ComfortDelgro Corporation Limited (SGX: C52) is a household name in Singapore. Its blue taxis and red buses operated by SBS Transit are common sights on roads.
However, do you know that CDG runs a full range of land transport utilities including bus, taxi, rail, car leasing, automotive engineering, vehicle inspection and driving centres, across 61 cities in Asia, Australia and Europe?
CDG also holds a 36.3% market share of MRT network in terms of rail length, through its ownership in SBS Transit that operates the North East Line, Downtown Line, and Sengkang-Punggol LRT.
With the COVID-19 epidemic spreading rapidly, CDG’s business will undoubtedly be affected as employees start working from home, large events being postponed, and crowd-avoiding behaviour taking roots.
I studied its recently announced 2019 earnings to find out how it performed last year, and its near-term outlook.
Revenue and Earnings
Source: CDG FY2019 Financial Results Presentation
CDG’s revenue increased by $100.5 million in FY2019, contributed by new acquisitions ($154.2 million) and existing business ($20 million), offset by unfavourable foreign currency exchange in the British Pound and Australian Dollar.
In tandem with revenue growth, operating costs have risen by 3.7% mainly due to staff costs from acquisition, and depreciation & amortisation. As a result, operating profit dropped by 5.2% to $415 million, representing an operating margin of 10.6%.
Group profit after tax fell 11.3% to $318 million.
Overall, I feel that this set of results are not unexpected. While CDG made new acquisitions, inevitably it incurred higher expenses which eroded its earnings. Furthermore, its taxi business continues to face challenges from private hire vehicles.
Public Transport and Taxi Segments
Public transport and taxi business constitute about 90% of CDG total revenue hence it is important to examine closely the performance of both sectors.
In FY2019, public transport services raked in revenue of $2,880.4 million, a 6.2% growth. Management attributed the good performance to new acquisition in Australia, increased fees from higher mileage operated, improvement in bus services, and the 4.3% fare adjustment that commenced end-2018.
As for the taxi business, the picture is less rosy. Revenue dropped by 8% in FY2019 to $668.6 million due to smaller operating fleet caused by competition from ride-hailing operators.
Balance Sheet Strength
Source: CDG FY2019 Financial Results Presentation
Cash and short-term deposits increased by 1.4% to $594.2 million.
Liabilities in the form of borrowings and finance leases increased by 11.3% to $64.3 million. This is attributed to increased capital expenditure for UK operations and acquisitions activities in Australia.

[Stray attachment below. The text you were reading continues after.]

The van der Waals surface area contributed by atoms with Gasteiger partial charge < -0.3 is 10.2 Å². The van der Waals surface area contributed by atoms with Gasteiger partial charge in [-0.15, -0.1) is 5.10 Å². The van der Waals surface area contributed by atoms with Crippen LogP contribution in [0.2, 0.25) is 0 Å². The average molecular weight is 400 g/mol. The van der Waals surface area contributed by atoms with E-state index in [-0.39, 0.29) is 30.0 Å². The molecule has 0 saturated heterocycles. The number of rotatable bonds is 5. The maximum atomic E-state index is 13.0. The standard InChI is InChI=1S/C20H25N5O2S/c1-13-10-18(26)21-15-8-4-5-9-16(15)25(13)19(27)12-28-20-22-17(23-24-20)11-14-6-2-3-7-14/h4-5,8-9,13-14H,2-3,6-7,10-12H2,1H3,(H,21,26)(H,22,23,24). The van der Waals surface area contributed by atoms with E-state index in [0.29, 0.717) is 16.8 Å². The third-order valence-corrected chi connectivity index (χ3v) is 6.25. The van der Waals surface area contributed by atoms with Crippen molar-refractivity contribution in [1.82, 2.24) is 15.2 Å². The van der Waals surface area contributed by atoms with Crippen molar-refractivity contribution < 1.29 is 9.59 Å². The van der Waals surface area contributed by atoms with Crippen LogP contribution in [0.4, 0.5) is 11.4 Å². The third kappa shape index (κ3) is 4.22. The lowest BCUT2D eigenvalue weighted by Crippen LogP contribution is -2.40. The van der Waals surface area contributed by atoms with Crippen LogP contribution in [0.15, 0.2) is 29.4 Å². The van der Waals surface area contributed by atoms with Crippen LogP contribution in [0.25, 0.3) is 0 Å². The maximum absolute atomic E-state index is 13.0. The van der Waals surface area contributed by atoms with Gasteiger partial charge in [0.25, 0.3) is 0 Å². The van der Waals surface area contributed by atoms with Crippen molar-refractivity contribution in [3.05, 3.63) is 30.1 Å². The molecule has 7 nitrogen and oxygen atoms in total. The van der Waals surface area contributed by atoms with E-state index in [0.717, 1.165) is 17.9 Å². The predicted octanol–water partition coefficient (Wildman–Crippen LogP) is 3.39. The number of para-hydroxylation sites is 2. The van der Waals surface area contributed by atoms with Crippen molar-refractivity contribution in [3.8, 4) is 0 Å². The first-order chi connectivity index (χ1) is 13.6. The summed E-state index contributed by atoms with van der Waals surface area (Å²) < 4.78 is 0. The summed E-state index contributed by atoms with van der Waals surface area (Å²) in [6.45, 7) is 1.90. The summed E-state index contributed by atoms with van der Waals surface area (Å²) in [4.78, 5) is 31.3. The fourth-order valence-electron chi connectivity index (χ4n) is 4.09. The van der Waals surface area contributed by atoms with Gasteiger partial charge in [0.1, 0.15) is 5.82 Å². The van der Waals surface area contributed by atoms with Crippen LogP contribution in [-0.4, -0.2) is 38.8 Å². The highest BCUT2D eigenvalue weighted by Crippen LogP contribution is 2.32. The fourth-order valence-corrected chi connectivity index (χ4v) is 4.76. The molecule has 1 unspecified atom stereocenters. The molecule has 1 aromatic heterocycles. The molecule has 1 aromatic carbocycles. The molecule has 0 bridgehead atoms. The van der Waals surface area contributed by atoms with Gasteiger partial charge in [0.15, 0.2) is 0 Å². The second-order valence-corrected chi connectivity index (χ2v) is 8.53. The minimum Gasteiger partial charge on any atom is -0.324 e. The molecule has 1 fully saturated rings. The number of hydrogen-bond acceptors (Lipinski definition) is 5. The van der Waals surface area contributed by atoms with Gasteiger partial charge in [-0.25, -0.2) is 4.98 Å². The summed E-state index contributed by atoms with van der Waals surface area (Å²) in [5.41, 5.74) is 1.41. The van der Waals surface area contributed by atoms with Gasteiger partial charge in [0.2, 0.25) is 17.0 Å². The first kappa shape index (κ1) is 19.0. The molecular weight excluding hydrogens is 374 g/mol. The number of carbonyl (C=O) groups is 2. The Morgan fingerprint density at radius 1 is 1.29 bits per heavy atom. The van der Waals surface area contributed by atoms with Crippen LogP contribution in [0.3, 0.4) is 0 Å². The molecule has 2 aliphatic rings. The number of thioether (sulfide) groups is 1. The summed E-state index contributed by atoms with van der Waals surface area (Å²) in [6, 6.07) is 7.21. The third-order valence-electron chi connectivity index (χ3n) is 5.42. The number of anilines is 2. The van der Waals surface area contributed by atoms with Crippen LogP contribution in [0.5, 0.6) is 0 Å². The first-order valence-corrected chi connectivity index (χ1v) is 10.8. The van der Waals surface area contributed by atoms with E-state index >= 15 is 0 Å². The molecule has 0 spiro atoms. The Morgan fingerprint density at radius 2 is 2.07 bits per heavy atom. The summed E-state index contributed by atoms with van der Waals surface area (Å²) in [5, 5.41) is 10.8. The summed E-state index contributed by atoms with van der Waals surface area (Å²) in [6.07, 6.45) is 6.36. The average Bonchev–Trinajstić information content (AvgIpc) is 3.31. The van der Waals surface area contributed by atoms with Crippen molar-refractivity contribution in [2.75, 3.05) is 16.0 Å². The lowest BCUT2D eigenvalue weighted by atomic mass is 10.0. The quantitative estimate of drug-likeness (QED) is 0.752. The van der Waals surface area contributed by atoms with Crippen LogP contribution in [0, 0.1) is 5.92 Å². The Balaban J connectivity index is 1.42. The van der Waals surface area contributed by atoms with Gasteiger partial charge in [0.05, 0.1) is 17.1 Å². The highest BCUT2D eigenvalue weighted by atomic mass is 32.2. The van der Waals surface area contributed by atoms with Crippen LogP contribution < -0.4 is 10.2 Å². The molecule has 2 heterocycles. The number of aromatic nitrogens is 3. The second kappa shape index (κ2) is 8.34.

As a result, CDG went into a net debt position of $40 million, from a net cash of $16.2 million in FY2018.
I am not too concerned about the increased borrowings because, in absolute amount, it does not seem excessive. In addition, CDG took on more debts due to productive business expansion, a legitimate reason.
CDG’s cash flow generation ability remains sound. In FY2019, its net cash from operating activities was $609.9 million. From FY2015 to FY2018, CDG’s same figure ranged from $581.9 million to $702.5 million, according to its past annual reports.
CDG announced a final dividend of 5.29 cents per share, a drop from 6.15 cents per share in FY2018. Taken together with the interim dividend of 4.50 cents, CDG will dish out 9.79 cents per share, giving it a yield of 4.5% based on the share price of $2.18.
Looking at CDG’s dividend track record, it has been a steady performer with an increasing dividend from 8.25 cents in 2014 to 10.50 cents in 2018. A trend reversal this year in dividend payment will not sit well with retail investors who have most came to know CDG as a stable dividend stock.
Source: CDG FY2018 Annual Report
Management could be preparing for increased capital expenditure in the next financial year that comes from taxi fleet renewal, replacement with hybrid vehicles, and possibly more acquisitions. One tell-tale sign is the increase in net CAPEX to $346.5 million from 226.1 million in FY2018, a 53% jump.
COVID-19 will impact CDG’s local business, and China’s taxi, driving centre and bus station operations. In response, the government has announced a support package to help taxi and private hire drivers stay employed during this difficult period. About 40,000 drivers will receive $20 per vehicle per day, funded equally by the government and operators.
While this means additional costs to CDG, I view this as a necessary measure to retain drivers. Imagine if drivers start quitting en masse while not being able to make ends meet, the repercussions will be disastrous for CDG when its fleet of taxis are left idle while costing the company licensing, maintenance and rental expenses. It is a case of short-term pain for long term gain.
I have been paying close attention to CDG since the outbreak of COVID-19 virus. Its share price fell from $2.43 in mid-December to $2.18 on 13 Feb, about a 10.3% drop.
One of my investing strategies is to collect shares of established enterprises with a track record of income and dividend growth, when they are hit by non-fundamentally crippling issues. However, judging from CDG’s FY2019 performance, its reduction in dividend, and pessimistic assessment of business prospect by its management, 2020 seems likely to be a challenging year.
While the COVID-19 outbreak would eventually be contained, its impact on the general economic conditions and market sentiment can take much longer to subside.
Hence, at this moment, I would personally withhold from buying CDG shares. Instead, I will place it in my watch list, and monitor its next quarterly earnings to assess how the company performs in a difficult quarter affected by a full-blown epidemic outbreak, before making my next move.